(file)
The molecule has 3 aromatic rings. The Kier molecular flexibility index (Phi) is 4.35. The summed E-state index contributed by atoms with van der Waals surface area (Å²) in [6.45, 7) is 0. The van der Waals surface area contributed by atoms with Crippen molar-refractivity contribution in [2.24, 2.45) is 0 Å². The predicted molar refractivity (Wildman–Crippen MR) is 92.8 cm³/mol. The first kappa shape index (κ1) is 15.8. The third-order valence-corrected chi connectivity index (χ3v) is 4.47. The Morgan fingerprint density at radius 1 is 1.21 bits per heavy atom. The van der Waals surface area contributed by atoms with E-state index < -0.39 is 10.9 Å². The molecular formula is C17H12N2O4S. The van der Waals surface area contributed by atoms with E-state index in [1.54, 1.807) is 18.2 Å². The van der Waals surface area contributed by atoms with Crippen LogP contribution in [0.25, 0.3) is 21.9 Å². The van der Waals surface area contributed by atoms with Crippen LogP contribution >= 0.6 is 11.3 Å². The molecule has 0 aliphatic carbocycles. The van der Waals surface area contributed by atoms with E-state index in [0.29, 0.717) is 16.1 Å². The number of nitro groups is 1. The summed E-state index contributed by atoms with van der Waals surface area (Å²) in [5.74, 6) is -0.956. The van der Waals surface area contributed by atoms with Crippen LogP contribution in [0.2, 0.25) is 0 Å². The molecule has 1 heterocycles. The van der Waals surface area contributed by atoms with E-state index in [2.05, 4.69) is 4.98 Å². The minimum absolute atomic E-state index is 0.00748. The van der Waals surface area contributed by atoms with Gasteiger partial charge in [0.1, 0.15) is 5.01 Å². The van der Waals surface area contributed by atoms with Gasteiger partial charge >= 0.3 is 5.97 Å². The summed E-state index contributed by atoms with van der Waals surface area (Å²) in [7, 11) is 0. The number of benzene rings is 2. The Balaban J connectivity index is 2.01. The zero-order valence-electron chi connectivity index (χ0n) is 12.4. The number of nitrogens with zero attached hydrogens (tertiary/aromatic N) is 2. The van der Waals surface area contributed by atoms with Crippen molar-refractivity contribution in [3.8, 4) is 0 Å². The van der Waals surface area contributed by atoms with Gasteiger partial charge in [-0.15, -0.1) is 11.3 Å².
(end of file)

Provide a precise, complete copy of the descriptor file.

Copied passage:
The molecule has 3 aromatic rings. The Kier molecular flexibility index (Phi) is 4.35. The summed E-state index contributed by atoms with van der Waals surface area (Å²) in [6.45, 7) is 0. The van der Waals surface area contributed by atoms with Crippen molar-refractivity contribution in [2.24, 2.45) is 0 Å². The predicted molar refractivity (Wildman–Crippen MR) is 92.8 cm³/mol. The first kappa shape index (κ1) is 15.8. The third-order valence-corrected chi connectivity index (χ3v) is 4.47. The Morgan fingerprint density at radius 1 is 1.21 bits per heavy atom. The van der Waals surface area contributed by atoms with E-state index < -0.39 is 10.9 Å². The molecular formula is C17H12N2O4S. The van der Waals surface area contributed by atoms with E-state index in [1.54, 1.807) is 18.2 Å². The van der Waals surface area contributed by atoms with Crippen LogP contribution in [0.25, 0.3) is 21.9 Å². The van der Waals surface area contributed by atoms with Crippen LogP contribution >= 0.6 is 11.3 Å². The molecule has 0 aliphatic carbocycles. The van der Waals surface area contributed by atoms with E-state index in [0.29, 0.717) is 16.1 Å². The number of nitro groups is 1. The summed E-state index contributed by atoms with van der Waals surface area (Å²) in [5.74, 6) is -0.956. The van der Waals surface area contributed by atoms with Crippen LogP contribution in [0.2, 0.25) is 0 Å². The molecule has 1 heterocycles. The van der Waals surface area contributed by atoms with E-state index in [2.05, 4.69) is 4.98 Å². The minimum absolute atomic E-state index is 0.00748. The van der Waals surface area contributed by atoms with Gasteiger partial charge in [0.1, 0.15) is 5.01 Å². The van der Waals surface area contributed by atoms with Gasteiger partial charge >= 0.3 is 5.97 Å². The summed E-state index contributed by atoms with van der Waals surface area (Å²) in [7, 11) is 0. The number of benzene rings is 2. The Balaban J connectivity index is 2.01. The zero-order valence-electron chi connectivity index (χ0n) is 12.4. The number of nitrogens with zero attached hydrogens (tertiary/aromatic N) is 2. The van der Waals surface area contributed by atoms with Crippen molar-refractivity contribution in [3.8, 4) is 0 Å². The van der Waals surface area contributed by atoms with Gasteiger partial charge in [-0.15, -0.1) is 11.3 Å².